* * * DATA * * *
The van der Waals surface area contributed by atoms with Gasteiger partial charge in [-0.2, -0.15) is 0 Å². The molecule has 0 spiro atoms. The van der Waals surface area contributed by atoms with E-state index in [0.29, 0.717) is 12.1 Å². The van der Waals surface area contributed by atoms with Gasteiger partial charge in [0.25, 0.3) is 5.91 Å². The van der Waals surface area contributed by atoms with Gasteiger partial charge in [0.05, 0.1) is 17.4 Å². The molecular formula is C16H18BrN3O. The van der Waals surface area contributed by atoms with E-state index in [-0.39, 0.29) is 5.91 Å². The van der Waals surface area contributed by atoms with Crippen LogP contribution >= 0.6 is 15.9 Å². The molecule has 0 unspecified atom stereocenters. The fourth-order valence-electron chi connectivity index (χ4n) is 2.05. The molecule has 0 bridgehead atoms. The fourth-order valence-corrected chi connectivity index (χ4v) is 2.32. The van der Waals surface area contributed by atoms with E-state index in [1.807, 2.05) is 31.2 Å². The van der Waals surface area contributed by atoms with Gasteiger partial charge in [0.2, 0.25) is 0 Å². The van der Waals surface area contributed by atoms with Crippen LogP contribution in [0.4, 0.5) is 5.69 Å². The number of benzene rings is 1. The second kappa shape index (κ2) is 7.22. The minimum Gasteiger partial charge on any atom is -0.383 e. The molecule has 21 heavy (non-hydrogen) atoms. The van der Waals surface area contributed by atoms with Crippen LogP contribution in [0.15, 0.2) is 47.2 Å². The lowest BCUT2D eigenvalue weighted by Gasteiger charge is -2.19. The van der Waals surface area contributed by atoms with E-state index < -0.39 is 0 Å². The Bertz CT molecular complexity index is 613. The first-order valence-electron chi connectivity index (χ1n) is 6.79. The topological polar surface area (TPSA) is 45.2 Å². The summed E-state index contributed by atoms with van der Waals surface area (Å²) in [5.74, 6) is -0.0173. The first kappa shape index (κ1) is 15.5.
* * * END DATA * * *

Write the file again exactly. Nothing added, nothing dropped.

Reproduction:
The van der Waals surface area contributed by atoms with Gasteiger partial charge in [-0.2, -0.15) is 0 Å². The molecule has 0 spiro atoms. The van der Waals surface area contributed by atoms with E-state index in [0.29, 0.717) is 12.1 Å². The van der Waals surface area contributed by atoms with Gasteiger partial charge in [0.25, 0.3) is 5.91 Å². The van der Waals surface area contributed by atoms with Gasteiger partial charge in [0.05, 0.1) is 17.4 Å². The molecular formula is C16H18BrN3O. The van der Waals surface area contributed by atoms with E-state index in [-0.39, 0.29) is 5.91 Å². The van der Waals surface area contributed by atoms with Crippen LogP contribution >= 0.6 is 15.9 Å². The molecule has 0 unspecified atom stereocenters. The fourth-order valence-electron chi connectivity index (χ4n) is 2.05. The molecule has 0 bridgehead atoms. The fourth-order valence-corrected chi connectivity index (χ4v) is 2.32. The van der Waals surface area contributed by atoms with E-state index in [1.807, 2.05) is 31.2 Å². The van der Waals surface area contributed by atoms with Gasteiger partial charge in [0.2, 0.25) is 0 Å². The van der Waals surface area contributed by atoms with Crippen LogP contribution in [0.4, 0.5) is 5.69 Å². The number of benzene rings is 1. The second kappa shape index (κ2) is 7.22. The minimum Gasteiger partial charge on any atom is -0.383 e. The molecule has 21 heavy (non-hydrogen) atoms. The van der Waals surface area contributed by atoms with Crippen LogP contribution in [0.15, 0.2) is 47.2 Å². The lowest BCUT2D eigenvalue weighted by Gasteiger charge is -2.19. The van der Waals surface area contributed by atoms with E-state index < -0.39 is 0 Å². The Bertz CT molecular complexity index is 613. The first-order valence-electron chi connectivity index (χ1n) is 6.79. The topological polar surface area (TPSA) is 45.2 Å². The summed E-state index contributed by atoms with van der Waals surface area (Å²) in [5.74, 6) is -0.0173. The first kappa shape index (κ1) is 15.5.